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ERIC Number: ED346150
Record Type: Non-Journal
Publication Date: 1992-Apr
Pages: 18
Abstractor: N/A
Reference Count: N/A
Graph Interpretation: A Translation Problem?
Dibble, Emily; Shaklee, Harriet
To study how the organization of information affects the way that information is interpreted, a total of 404 undergraduates in two studies (151 and 253 students, respectively) solved statistical reasoning problems based on data presented in a variety of types of graphs and tables. When assessing relative probabilities, students were equally successful at answering questions regardless of the data display type. When making data-based causal inferences, accuracy decreased and students were quite sensitive to differences in the data display. In the causal inference study, data presented in percentages produced more accurate responses than did data presented in frequencies; graphs elicited better problem-solving strategies than did contingency tables; and pie charts yielded the most consistently high accuracy of all the display types. Results support the claims that graph interpretation is distinct from graph decoding, and that the graph interpretation skill is not simply a function of the graph (or table) type, but rather is a complex interaction between the data display format, the type of problem to be solved, and the problem solver's facility with the reasoning underlying the particular problem type. Results therefore suggest that a major source of difficulty in graph and table interpretation lies in the translation of both the problem and the data display into appropriate and compatible mental representations. Numerous figures and tables present study findings, and there is a nine-item list of references. (Author/SLD)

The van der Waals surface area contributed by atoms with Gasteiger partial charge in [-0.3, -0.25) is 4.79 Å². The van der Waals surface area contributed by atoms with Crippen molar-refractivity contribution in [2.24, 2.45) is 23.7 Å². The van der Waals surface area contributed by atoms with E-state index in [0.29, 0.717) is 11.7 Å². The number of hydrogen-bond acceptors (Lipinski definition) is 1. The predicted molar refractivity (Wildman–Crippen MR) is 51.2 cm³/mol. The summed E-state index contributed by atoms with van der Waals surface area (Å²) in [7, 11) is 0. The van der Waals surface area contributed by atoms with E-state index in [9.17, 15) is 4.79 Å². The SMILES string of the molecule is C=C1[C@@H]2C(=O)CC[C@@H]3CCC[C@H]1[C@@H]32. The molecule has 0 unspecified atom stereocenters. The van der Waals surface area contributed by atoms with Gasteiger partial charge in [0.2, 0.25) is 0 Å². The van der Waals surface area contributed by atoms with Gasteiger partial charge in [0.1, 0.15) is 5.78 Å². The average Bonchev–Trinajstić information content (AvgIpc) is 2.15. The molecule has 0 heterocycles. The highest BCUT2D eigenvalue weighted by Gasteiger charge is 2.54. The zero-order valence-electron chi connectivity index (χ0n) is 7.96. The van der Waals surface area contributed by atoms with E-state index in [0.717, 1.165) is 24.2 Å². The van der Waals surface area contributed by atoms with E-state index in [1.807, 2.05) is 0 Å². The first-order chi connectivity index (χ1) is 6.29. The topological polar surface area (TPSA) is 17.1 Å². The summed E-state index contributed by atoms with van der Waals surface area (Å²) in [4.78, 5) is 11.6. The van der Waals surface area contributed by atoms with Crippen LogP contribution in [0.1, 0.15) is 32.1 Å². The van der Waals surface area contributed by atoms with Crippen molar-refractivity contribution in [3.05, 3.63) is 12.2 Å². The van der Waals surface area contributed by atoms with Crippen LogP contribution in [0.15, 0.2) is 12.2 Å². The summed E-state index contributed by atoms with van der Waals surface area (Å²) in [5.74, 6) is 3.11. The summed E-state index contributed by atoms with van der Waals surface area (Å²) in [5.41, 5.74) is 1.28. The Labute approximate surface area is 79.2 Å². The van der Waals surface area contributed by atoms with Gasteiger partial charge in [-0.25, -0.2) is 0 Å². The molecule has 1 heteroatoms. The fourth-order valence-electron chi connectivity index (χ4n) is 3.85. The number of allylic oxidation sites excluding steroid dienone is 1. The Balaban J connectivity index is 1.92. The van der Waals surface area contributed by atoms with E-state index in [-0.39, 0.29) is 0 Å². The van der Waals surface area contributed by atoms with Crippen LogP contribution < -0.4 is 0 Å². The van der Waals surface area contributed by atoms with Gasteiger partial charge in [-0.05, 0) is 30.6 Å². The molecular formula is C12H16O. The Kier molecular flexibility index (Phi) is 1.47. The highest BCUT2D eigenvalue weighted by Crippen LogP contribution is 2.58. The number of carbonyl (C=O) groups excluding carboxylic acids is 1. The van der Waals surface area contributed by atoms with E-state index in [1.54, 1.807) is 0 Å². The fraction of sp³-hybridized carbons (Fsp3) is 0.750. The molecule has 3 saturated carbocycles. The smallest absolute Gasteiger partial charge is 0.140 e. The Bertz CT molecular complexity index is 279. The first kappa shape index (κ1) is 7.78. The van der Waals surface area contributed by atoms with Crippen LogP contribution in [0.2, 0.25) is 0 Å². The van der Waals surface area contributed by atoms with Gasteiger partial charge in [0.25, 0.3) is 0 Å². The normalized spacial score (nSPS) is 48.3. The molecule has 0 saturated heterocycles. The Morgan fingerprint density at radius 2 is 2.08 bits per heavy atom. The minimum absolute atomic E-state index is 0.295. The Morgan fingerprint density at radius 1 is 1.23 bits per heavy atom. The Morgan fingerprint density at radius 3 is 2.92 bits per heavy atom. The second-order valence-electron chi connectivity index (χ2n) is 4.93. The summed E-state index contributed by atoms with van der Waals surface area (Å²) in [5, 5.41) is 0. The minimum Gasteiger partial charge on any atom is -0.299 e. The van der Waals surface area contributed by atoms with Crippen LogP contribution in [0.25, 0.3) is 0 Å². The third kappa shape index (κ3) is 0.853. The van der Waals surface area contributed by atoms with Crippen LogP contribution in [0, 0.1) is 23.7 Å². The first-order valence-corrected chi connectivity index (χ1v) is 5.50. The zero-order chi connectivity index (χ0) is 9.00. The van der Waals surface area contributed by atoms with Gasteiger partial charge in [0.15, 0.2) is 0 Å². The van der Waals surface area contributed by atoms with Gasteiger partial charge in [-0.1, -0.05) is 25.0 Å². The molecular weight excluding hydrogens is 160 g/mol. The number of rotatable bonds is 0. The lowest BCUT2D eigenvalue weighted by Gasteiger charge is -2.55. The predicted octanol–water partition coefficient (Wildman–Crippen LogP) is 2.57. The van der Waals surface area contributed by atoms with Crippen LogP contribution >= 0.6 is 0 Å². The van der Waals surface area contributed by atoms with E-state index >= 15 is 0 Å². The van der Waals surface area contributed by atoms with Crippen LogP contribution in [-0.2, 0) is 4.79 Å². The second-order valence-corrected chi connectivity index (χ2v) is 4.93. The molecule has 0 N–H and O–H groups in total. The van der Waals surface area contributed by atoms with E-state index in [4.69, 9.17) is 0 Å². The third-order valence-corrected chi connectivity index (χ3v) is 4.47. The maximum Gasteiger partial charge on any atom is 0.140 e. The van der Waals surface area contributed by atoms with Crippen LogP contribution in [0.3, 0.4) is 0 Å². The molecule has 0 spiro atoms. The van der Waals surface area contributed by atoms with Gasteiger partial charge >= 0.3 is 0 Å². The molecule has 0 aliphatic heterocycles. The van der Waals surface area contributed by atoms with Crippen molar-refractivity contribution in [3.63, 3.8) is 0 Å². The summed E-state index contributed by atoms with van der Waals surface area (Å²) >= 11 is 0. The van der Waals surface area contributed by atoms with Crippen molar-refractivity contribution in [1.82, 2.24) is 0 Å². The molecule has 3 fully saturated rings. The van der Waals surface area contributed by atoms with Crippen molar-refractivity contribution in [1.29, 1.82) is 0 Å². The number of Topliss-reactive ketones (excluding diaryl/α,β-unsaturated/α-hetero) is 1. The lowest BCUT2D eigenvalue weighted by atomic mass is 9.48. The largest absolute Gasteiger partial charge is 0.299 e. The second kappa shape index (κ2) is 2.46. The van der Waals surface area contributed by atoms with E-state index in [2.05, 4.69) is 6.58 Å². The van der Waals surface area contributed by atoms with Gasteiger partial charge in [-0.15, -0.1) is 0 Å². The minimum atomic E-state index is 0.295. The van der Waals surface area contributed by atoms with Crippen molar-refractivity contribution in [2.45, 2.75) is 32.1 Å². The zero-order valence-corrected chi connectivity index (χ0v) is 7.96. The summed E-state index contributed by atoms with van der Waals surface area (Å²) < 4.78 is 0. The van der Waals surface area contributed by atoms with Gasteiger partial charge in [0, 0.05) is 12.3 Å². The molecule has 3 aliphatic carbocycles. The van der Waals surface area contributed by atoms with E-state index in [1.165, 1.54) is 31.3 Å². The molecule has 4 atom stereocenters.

Publication Type: Reports - Research; Speeches/Meeting Papers
Education Level: N/A
Audience: N/A
Language: English
Sponsor: N/A
Authoring Institution: N/A